Fifty-three shades of blue

Guest blogger: Luke Kelly, Curator of Antiquities


Hi, my name is Luke Kelly, and I am the UMFA curator overseeing the upcoming exhibition The British Passion for Landscape: Masterpieces from National Museum Wales.  As anticipation builds for the opening of this wonderful show—on view this Saturday, August 29, through December 13, 2015—I thought it would be fun to take you behind the scenes to illustrate the team effort required to bring an exhibition to life. In this blog, I will address what is visible but not meant to stand out: the colors on the gallery walls.

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Early in the planning process, the exhibition designer, Sarah, and I were considering several options, when a serendipitous conversation with Virginia, our curator of education, finally pointed us in the right direction.  Virginia discussed her plan for using a cyanometer as one of the interactives in Constructing the Utah Landscape, a companion exhibition in our Emma Eccles Jones Education Gallery. A cyanometer is a 1798 invention that measures the blueness of the sky with a circular array of 53 shaded sections.

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Originally a tool for scientists, the cyanometer drew the attention of artists as well. Artists in The British Passion for Landscape like John ConstableThomas Jones, and Joseph Mallard William Turner were all fascinated with the sky and depicting it accurately. The cyanometer inspired us to select varying shades of blue for the gallery walls—the colors will not only complement the art but also work well with our physical space.

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There are two main considerations when selecting colors at the UMFA: our dark wood floors and the layout of the galleries. Our dark cherry flooring brings a unique flavor to our space, in contrast to much lighter flooring in most museums, but combining it with the wrong wall color results in a very visible clash.  In addition, since the first-floor galleries offer great sightlines where a visitor can stand in a section and see other sections easily, a broad range of colors to define each section would be jarring. Sarah chose three shades of blue that worked well in the first floor space—Atmosphere Blue, Shore, and Dusk—complementing the floors, the sightlines, and of course, the art.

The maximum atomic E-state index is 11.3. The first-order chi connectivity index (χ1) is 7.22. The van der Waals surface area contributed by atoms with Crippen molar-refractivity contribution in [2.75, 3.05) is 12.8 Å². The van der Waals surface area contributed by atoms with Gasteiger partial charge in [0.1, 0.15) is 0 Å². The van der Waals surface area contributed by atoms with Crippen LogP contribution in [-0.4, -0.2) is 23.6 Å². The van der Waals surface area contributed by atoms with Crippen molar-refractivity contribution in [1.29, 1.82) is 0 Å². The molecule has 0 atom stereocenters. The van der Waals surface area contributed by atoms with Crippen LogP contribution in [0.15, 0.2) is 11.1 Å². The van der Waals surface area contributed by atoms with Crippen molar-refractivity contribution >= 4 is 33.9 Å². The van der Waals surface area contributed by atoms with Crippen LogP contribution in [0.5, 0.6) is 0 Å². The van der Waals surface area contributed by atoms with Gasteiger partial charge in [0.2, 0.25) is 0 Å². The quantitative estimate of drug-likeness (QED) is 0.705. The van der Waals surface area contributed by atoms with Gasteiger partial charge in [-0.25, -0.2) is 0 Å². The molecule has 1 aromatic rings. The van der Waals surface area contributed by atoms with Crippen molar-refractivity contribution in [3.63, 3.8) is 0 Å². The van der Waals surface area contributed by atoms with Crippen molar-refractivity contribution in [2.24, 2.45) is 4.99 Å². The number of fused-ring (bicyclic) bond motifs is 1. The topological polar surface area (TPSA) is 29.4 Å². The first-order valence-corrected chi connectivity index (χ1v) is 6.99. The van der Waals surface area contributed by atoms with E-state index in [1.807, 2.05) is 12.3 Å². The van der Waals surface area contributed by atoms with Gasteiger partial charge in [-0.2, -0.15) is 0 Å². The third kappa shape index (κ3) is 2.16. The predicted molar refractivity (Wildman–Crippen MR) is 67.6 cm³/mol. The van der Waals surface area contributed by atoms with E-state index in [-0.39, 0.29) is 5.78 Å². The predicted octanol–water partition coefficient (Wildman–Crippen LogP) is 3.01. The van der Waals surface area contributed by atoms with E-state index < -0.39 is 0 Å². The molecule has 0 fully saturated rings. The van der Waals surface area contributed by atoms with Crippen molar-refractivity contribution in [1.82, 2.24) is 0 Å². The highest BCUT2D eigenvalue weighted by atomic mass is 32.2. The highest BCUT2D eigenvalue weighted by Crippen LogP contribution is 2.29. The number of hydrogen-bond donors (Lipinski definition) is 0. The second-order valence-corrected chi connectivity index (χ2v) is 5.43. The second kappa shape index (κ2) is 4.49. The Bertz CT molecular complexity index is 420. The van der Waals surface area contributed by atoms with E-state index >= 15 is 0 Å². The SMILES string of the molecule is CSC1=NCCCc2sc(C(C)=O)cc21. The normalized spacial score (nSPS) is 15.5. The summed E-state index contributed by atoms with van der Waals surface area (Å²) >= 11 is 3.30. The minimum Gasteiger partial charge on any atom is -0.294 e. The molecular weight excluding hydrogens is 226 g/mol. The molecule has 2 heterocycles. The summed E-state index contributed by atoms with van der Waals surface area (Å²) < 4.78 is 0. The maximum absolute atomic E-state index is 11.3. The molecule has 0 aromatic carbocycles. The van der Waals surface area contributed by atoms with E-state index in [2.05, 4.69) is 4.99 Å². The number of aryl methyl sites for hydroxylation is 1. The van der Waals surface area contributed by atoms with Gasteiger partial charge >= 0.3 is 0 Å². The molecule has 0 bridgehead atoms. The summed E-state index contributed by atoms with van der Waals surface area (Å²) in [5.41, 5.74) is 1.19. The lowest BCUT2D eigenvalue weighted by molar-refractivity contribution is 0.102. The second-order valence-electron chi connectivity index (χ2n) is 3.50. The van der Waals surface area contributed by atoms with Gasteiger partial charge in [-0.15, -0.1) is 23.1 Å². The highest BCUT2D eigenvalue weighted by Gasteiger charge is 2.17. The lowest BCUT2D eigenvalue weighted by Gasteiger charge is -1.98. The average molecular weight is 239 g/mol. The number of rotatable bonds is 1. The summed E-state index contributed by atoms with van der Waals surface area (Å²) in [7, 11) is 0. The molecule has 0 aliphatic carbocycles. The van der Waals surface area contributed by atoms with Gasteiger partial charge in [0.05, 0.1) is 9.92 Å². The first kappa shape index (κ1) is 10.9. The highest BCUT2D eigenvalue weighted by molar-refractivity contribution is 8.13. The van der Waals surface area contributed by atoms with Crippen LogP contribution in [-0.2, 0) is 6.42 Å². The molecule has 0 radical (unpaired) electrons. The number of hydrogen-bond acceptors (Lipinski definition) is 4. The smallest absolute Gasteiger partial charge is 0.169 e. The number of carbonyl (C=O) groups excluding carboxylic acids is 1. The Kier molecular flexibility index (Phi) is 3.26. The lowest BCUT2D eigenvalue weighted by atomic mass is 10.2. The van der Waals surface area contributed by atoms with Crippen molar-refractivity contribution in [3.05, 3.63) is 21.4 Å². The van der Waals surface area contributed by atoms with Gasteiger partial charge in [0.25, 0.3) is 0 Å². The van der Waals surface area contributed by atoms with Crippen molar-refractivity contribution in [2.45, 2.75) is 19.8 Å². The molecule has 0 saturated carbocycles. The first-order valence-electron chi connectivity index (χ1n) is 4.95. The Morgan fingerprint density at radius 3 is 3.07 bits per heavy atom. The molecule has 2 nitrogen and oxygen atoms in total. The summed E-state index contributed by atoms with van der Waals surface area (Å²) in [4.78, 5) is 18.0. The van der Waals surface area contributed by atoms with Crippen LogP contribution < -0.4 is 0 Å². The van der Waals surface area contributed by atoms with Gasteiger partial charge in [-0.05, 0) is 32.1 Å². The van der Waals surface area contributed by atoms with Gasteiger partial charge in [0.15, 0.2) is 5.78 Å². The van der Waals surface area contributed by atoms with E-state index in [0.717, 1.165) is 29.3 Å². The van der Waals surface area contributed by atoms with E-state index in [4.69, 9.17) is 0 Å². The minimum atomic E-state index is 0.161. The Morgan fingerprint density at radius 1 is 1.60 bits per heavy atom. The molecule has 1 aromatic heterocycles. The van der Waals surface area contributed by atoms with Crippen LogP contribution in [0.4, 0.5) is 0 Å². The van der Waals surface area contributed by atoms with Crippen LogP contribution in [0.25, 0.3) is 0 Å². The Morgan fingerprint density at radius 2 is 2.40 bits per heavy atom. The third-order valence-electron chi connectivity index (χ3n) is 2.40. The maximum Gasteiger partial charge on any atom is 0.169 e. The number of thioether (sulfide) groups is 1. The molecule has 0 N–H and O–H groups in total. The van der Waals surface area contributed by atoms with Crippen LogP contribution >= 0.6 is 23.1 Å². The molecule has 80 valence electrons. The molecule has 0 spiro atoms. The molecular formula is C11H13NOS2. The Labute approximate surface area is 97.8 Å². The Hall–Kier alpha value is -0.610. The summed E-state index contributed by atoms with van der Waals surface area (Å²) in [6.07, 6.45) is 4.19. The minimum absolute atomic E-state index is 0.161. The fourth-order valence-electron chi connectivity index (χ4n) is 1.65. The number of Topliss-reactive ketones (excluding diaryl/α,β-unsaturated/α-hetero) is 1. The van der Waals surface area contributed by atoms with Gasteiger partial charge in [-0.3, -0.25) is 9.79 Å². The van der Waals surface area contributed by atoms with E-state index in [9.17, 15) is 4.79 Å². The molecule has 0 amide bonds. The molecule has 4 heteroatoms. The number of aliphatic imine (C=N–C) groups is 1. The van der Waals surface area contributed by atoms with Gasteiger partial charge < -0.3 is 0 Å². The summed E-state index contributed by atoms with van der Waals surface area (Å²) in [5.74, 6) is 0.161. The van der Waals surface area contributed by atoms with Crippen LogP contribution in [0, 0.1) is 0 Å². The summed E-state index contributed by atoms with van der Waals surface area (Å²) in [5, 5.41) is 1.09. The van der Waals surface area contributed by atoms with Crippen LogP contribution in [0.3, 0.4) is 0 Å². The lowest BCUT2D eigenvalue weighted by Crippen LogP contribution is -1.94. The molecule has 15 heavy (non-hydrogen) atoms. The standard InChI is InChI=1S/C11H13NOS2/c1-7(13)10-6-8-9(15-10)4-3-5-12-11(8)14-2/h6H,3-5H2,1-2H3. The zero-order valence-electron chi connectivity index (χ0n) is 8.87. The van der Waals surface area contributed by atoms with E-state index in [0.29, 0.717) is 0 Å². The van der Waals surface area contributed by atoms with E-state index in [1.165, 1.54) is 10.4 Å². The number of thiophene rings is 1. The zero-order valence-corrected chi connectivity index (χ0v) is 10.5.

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Once the paint colors were chosen and de-installation of Our America: The Latino Presence in American Art and [con]text was completed, our exhibition preparator, Aaron, could finally start  painting.

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You might be wondering: how much paint do you need to paint the galleries? The answer is quite simply, a lot. The first section of the exhibit galleries needed 15 gallons of paint, the second section 10, and the last section 15!

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But the most important test came when installation of the exhibition began. How do the colors work for masters like Monet, Turner, and Constable?  Everyone, from the couriers who accompanied the exhibition from its previous venue, to installers here at the Museum, commented on how beautifully the paintings shine on the blue walls.  Your opportunity to experience the full effect of color, sightlines and world-class art will come this Saturday, August 29, with the opening of The British Passion for Landscape: Masterpieces from National Museum Wales!

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One comment

  1. Janie Rogers

    Thanks you Luke for taking the time to tell us about the paint for this outstanding exhibition. It improves my understanding and appreciation for what you all at the museum do.

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